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Sweet Briar College professors unanimously oppose school closing
The closure of a liberal arts school in Virginia has sent shock waves through higher education. Now, the faculty have unanimously voted to oppose the closing. - photo by Eric Schulzke
When Sweet Briar College, a women's liberal arts school in rural Virginia, announced earlier this month that it was closing, many observers were surprised, as the college is still sitting on a sizable $85 million endowment.

But not everyone is taking it lying down. It may not be news that faculty about to lose their jobs object, but just in case, the faculty of the college unanimously voted this week to oppose the school's closing, according to the Washington Post.

We the Faculty of Sweet Briar College oppose the unilateral decision to close the College. We support our alumnae and students. We request an immediate meeting with the Board of Directors to discuss specific alternatives as we move forward," announced the approximately 75 professors, the Post reported.

Many on the faculty argue there are alternatives to closure, according to the Post. One professor put together a detailed proposal with new financial backing and academic focus options.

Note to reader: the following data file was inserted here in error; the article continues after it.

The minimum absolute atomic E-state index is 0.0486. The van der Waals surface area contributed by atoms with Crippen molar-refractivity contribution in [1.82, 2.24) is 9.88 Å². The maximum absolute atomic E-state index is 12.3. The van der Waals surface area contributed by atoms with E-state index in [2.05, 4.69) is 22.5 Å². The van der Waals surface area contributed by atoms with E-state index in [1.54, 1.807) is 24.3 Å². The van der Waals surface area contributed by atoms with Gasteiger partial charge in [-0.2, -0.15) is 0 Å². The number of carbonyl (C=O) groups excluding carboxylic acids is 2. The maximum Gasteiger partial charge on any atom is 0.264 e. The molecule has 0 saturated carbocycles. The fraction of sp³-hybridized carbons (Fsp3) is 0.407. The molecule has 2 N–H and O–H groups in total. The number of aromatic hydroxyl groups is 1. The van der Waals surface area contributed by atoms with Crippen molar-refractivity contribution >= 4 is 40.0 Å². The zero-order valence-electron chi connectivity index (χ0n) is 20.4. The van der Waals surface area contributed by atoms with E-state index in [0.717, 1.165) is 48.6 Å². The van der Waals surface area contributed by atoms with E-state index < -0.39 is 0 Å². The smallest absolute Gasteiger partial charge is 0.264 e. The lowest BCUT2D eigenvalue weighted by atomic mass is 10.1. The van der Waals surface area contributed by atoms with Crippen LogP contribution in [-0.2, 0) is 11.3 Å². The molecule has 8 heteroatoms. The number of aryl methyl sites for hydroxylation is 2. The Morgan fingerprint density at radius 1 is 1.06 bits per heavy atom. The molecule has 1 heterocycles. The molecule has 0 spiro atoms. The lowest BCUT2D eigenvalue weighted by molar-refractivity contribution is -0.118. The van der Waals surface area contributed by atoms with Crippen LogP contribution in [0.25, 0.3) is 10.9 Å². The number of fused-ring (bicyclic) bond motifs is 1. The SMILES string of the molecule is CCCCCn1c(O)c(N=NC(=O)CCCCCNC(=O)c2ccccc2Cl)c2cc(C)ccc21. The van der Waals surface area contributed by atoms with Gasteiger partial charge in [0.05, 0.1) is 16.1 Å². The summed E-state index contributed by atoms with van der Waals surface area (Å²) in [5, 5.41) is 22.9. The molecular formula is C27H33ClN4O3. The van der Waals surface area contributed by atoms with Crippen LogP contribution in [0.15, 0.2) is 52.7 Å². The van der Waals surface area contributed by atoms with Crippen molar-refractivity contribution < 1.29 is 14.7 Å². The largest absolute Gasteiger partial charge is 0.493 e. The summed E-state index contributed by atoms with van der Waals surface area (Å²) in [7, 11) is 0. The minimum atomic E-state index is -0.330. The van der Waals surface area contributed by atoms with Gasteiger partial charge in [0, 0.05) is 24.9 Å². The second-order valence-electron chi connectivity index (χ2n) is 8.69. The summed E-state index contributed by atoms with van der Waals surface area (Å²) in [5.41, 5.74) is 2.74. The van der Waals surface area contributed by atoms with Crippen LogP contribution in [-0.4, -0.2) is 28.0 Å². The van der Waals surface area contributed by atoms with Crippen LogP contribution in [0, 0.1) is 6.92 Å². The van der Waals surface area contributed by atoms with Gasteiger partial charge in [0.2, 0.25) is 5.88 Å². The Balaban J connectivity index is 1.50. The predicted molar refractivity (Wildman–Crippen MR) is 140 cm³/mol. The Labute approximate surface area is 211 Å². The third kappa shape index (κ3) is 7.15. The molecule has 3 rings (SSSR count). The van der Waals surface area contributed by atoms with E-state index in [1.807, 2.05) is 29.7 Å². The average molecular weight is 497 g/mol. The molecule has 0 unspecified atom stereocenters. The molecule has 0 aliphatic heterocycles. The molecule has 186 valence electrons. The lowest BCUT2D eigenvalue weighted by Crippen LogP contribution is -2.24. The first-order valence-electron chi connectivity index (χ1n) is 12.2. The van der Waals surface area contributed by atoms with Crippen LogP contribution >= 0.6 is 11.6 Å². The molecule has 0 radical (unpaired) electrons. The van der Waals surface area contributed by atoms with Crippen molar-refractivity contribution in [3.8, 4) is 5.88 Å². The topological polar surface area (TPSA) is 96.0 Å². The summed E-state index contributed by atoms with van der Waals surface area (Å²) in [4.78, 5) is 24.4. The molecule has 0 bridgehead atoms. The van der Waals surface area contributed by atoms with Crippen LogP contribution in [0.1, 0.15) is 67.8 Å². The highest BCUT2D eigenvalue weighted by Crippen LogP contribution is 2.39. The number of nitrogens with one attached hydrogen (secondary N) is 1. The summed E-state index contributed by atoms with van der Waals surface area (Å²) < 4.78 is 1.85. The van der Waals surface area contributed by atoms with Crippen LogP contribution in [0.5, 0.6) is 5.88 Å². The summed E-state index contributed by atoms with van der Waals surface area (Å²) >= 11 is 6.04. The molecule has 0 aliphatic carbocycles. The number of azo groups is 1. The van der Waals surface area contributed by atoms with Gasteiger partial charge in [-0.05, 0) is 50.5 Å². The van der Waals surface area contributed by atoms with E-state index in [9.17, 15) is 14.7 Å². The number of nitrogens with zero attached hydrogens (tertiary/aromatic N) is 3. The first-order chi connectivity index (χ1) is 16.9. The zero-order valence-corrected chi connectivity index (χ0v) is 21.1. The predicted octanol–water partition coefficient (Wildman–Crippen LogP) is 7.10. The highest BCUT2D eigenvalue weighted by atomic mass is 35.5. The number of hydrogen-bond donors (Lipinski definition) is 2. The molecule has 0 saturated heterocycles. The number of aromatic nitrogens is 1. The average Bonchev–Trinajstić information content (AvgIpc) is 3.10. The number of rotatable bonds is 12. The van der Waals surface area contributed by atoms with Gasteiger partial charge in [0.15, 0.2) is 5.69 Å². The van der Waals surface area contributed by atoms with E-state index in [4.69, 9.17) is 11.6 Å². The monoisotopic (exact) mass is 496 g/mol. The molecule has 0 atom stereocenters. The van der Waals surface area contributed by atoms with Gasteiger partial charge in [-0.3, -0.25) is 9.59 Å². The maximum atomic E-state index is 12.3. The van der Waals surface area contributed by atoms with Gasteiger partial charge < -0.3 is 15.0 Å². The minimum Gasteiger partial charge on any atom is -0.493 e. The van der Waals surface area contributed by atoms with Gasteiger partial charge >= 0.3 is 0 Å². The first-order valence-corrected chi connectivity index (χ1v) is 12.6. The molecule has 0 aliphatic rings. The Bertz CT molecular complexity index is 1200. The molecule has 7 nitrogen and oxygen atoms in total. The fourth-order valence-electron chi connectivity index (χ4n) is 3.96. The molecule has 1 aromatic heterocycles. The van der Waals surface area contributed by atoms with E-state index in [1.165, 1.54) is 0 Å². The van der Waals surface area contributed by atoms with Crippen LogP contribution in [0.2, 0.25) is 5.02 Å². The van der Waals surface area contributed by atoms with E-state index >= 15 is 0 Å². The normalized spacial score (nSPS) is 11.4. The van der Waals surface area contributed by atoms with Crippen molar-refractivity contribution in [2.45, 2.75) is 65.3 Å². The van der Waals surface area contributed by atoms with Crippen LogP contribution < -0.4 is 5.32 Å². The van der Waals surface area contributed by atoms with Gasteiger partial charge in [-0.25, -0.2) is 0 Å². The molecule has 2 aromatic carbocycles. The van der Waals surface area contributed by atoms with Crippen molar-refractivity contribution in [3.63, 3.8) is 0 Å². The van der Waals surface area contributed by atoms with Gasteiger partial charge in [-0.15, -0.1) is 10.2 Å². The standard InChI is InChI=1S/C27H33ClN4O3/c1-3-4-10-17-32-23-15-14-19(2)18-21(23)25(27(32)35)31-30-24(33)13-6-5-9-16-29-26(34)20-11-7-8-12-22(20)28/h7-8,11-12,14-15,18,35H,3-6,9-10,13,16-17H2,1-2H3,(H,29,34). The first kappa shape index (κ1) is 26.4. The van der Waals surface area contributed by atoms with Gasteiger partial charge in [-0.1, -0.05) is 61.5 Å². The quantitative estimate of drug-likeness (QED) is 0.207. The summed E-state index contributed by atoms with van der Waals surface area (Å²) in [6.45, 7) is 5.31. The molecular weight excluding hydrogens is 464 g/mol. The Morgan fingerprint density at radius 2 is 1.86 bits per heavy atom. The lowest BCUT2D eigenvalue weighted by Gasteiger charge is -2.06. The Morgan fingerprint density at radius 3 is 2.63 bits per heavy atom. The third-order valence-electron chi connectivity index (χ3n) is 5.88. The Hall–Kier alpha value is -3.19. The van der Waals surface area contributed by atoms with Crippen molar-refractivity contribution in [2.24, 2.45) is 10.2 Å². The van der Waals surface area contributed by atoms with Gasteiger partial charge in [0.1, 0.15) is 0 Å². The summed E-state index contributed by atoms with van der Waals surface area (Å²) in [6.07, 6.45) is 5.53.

Liberal arts colleges are facing pressure throughout the country, as costs mount and demand thins. Sweet Briar's woes are partly traced to its rural location, far from urban centers that attract today's students.

"We've been seeing a decline in single-gender education for 60 years, with women's colleges closing or going co-ed," Jason Lane, the director of educational studies at the Nelson A. Rockefeller Institute of Government, told Business Insider.

"I think with rural education too, folks are looking for areas with more activities or larger college towns," Lane added.

"The number of private four-year colleges that closed or were acquired doubled from about five a year before 2008 to about 10 annually in the four years through 2011," Bloomberg reports, citing a 2013 study by researchers at Vanderbilt University in Nashville, Tennessee.

Alumnae are also fighting to stop the closure, which could include legal action, The Roanoke Times reported.

We are keeping our cards close to the vest for now," William Hurd, a lawyer for the Saving Sweet Briar alumnae group, told The Times. "Hope you will understand. We can send you a copy of our pleading when we file."

As the Times wrote, however, "that suggests ... the alumnae intend to do more than just ask the board nicely to reconsider."
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